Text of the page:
Sunday, February 28, 2021

Case o' the Week: Overbreadth Done if you Stash A Gun -- King and Overbreadth in Search Warrants

Not a good sign of great things to come, when an opinion begins: 

Firearms seized in search of King's residence

“While searching Sheldon King's home pursuant to a warrant, Fresno police discovered a medley of firearms.”

United States v. Sheldon King, 985 F.3d 702 (9th Cir. Jan. 14, 2021) (emphasis added), decision available here.

Players: Decision by Judge Bumatay, joined by Judge Callahan and D.J. Presnell. 

Hard-fought appeal by former CD Cal (and Alaska!) AFPD Carlton Gunn.  

Facts: A man assaulted a woman, and threatened her with a silver and gold revolver. Id. at 706. In a jail call, the assailant asked the victim to get the “thing” (the gun) to “Dubs” – (aka, the defendant in this case, Sheldon King). King was a felon. Id. Cops got a search warrant for King’s residence, to search for any firearm. Id. The search turned up a “medley of firearms.” Id. He was charged with Section 922(g)(1), and his suppression motion was then denied. Id. King entered a conditional plea preserving an appeal on the suppression motion.  

Issue(s): “King now brings this appeal . . . challenging the validity of the search warrant. Specifically, he argues that the warrant was overbroad—that there was only probable cause for the silver and gold revolver, and no other firearms.” Id. at 707.

Held: “[W]e conclude that the warrant here did not violate the Fourth Amendment. In the affidavit, a police officer detailed his investigation, his training and experience, and his suspicion that King was a felon in possession. The affidavit noted that King had two prior felonies . . . . Despite this criminal history, the affidavit sets out that King took possession of the “large silver & gold revolver” of unknown caliber shortly after it was used in a violent domestic dispute. The officer also explained how he suspected that other weapons might be present at King’s residence since other “individuals [may] arrive at the scene of [the] search” and that, in his experience, “many of these individuals are found to be in possession of weapons.” Moreover, the officer explained that, as a felon, any firearm found in King's possession would constitute evidence of a felon-in-possession offense. The officer expressed his belief that King was in violation of the felon-in-possession statute. These facts, taken together, provided the judge with a substantial basis to authorize the broader search for “any firearm.Id.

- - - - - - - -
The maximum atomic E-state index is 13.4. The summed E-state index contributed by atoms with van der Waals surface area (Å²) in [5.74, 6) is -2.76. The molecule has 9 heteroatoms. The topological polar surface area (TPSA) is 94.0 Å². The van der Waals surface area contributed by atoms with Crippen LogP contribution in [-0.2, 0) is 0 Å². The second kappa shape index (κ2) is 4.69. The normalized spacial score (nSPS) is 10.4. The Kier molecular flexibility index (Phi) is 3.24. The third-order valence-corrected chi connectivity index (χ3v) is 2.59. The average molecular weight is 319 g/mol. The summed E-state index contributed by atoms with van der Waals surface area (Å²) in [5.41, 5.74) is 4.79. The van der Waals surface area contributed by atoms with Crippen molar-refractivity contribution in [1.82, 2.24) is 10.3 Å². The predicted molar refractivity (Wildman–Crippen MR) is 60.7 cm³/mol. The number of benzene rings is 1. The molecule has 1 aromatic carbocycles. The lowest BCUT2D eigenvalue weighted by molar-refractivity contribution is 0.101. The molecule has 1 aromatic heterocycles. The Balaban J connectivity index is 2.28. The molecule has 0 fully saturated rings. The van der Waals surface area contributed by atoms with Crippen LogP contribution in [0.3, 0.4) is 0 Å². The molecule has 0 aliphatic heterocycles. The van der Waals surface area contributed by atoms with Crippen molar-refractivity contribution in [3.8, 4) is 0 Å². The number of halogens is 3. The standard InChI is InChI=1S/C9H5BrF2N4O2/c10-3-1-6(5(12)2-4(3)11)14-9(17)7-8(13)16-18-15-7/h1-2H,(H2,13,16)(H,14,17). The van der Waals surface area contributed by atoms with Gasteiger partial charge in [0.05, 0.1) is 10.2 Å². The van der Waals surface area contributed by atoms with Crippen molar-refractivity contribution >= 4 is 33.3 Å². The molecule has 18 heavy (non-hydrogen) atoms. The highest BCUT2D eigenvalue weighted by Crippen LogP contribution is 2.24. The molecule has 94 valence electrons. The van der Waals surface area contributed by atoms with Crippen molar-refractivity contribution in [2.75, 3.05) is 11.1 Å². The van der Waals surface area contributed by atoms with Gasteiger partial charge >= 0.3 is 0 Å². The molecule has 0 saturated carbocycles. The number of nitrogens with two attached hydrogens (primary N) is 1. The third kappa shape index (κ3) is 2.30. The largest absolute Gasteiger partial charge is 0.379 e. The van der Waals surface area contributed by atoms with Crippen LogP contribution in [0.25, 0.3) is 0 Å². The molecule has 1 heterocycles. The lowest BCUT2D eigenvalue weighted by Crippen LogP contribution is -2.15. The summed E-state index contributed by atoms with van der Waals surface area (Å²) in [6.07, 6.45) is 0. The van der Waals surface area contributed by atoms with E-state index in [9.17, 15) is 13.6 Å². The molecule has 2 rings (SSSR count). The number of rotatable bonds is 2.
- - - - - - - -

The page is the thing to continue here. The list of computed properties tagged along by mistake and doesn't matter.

Of Note: The Ninth assures us there was probable cause for any firearm based on an assertation: that King’s willingness to hold a gun for a friend made it likely that he would also have other guns. See id. at 709 (“We doubt that the domestic-abuse suspect would have given the firearm to someone completely inexperienced in possessing firearms, especially a firearm that was just used in a crime. It's fair to think that serving as an illicit depository of another person's firearm makes King's possession of other firearms likely.”)

We may question that logic, but the unfortunate principle probably holds after King: the “stash-it” guy is likely now subject to broader search warrants than just the specific [gun/ammo/drugs ] awkwardly referenced in a jail call.

How to Use: “Gunner” Carl Gunn found a problem with the Career Offender sentence imposed in this case, and took it up to the Ninth. Unfortunately, a sentencing appeal was not carved out in the conditional plea. Judge Bumatay enforces the plea agreement’s waiver of sentencing appeals (although it looks like this potential problem may have cost Mr. King six offense levels). Id. at 711.

The rules around federal sentencing feel like they are changing daily – take a close look at this discussion in King when weighing whether a plea agreement waiving an appeal is worth it.                                               

For Further Reading: In 2016, SFPD Officer Nicholas Buckley, Star # 528, was caught by AFPD Ellen Leonida when a (surprise) surveillance video contracted every relevant fact of his testimony. 

When District Judge Charles Breyer explained that he was “deeply saddened” by what he saw in this hearing, the federal case was promptly dismissed. See blog entry describing evidentiary hearing here

Unbelievably, Officer Buckley is now back on patrol in San Francisco. See San Francisco Examiner article here

  There is no more potent example of toothless police discipline in San Francisco, than Buckley back on the beat.  




Image of firearms seized from Mr. King’s house from

Steven Kalar, Federal Public Defender N.D. Cal. Website at




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